Purpose. To report corneal decompensation after laser in situ keratomileusis (LASIK) in a patient with Fuchs' endothelial dystrophy.
Methods. Observational case report.
Results. A 47-year-old woman with cornea guttata without symptoms or findings of corneal edema had uneventful LASIK for −5.50 −0.50 × 150 in the right eye and −4.00 −1.25 × 170 in the left eye. Postoperatively, she developed corneal edema, with significant loss of best-corrected visual acuity in both eyes. Preoperative corneal thickness was 587 μm in the right eye and 549 μm in the left eye, measured by ultrasound pachymetry. These readings were 550 and 560 μm on day 67 postoperatively. Endothelial cell counts showed means of 1,209 and 1,661 cells/mm2 in the right and left eyes, respectively.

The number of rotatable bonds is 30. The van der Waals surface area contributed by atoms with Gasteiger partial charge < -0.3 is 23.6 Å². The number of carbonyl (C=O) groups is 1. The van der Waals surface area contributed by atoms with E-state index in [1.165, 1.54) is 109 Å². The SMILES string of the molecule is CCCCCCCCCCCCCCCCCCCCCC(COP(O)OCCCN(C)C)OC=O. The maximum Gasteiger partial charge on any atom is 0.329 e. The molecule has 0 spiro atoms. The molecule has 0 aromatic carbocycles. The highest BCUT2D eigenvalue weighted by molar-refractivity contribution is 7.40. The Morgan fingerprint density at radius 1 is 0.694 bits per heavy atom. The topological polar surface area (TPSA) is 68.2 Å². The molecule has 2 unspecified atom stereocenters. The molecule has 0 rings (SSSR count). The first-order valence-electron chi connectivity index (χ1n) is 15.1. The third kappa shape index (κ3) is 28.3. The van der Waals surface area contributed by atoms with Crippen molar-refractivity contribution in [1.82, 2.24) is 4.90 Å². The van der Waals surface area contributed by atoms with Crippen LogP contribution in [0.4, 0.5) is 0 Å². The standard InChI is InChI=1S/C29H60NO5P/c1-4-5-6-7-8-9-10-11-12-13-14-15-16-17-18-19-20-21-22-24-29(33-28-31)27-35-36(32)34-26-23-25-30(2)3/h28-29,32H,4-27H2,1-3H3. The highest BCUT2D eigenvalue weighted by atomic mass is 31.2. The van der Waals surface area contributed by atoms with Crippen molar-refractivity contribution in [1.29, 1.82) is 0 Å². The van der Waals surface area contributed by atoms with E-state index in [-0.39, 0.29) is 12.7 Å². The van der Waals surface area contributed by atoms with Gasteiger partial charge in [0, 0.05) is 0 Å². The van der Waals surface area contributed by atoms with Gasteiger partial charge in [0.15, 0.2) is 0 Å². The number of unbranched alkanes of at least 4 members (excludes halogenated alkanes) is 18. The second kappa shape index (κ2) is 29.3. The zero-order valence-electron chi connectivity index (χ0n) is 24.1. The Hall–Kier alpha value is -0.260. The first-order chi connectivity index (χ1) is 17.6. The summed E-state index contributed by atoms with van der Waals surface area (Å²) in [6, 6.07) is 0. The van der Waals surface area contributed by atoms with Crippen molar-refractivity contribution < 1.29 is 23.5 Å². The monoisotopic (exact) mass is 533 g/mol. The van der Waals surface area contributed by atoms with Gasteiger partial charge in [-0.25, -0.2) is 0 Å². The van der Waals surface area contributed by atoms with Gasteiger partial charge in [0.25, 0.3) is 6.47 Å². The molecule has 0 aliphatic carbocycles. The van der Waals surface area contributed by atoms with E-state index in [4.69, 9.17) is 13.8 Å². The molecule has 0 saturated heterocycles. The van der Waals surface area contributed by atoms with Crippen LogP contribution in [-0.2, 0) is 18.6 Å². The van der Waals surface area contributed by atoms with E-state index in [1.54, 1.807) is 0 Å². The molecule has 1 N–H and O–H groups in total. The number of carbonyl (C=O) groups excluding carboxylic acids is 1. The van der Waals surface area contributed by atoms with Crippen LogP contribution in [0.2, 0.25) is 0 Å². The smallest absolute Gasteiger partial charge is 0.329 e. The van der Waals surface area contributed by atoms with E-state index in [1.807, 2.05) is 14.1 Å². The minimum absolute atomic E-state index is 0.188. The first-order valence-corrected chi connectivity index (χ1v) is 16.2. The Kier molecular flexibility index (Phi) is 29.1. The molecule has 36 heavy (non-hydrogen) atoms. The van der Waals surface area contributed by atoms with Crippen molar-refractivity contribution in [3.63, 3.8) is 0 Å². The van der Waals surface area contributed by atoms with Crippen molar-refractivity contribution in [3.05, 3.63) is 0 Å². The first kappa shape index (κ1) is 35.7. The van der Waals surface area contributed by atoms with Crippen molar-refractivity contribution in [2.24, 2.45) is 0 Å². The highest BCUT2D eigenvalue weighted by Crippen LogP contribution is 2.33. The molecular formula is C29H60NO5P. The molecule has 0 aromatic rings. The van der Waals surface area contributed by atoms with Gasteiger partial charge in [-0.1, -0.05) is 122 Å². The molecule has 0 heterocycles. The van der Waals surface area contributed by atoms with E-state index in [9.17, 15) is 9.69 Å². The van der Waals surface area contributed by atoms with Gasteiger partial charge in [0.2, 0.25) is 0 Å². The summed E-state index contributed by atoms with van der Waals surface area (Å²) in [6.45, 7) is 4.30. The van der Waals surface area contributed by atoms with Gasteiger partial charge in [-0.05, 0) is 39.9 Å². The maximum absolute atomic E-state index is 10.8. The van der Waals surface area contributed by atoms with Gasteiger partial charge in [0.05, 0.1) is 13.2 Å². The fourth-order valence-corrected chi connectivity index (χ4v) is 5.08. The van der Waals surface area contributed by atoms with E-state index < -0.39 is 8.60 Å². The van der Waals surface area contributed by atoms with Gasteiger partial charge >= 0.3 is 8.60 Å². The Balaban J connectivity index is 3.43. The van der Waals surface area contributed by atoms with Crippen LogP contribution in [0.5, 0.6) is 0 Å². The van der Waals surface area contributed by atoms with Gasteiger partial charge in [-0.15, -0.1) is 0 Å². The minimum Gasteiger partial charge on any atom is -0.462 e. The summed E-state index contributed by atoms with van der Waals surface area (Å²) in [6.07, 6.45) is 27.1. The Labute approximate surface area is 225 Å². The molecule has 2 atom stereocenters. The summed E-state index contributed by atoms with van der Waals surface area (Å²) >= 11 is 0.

Conclusion. Caution is suggested when considering LASIK in eyes with severe cornea guttata.
Laser in situ keratomileusis (LASIK) for the correction of myopia and astigmatism has been effective, predictable, stable, and safe. 1 It is now the most commonly performed refractive procedure for low to moderate myopia in the United States. 2 Various complications associated with the procedure, such as abnormal flaps, epithelial ingrowth, diffuse lamellar keratitis, infections, corneal ectasia, dry eyes, nighttime starbursts, and reduced contrast sensitivity, have been described. However, the effects of LASIK on the corneal endothelium are not well known. Most human studies that addressed the effects of LASIK on the corneal endothelium documented the stability of normal corneal endothelium after surgery. 3–5
We report a case of corneal decompensation after LASIK in cornea guttata/Fuchs' endothelial dystrophy.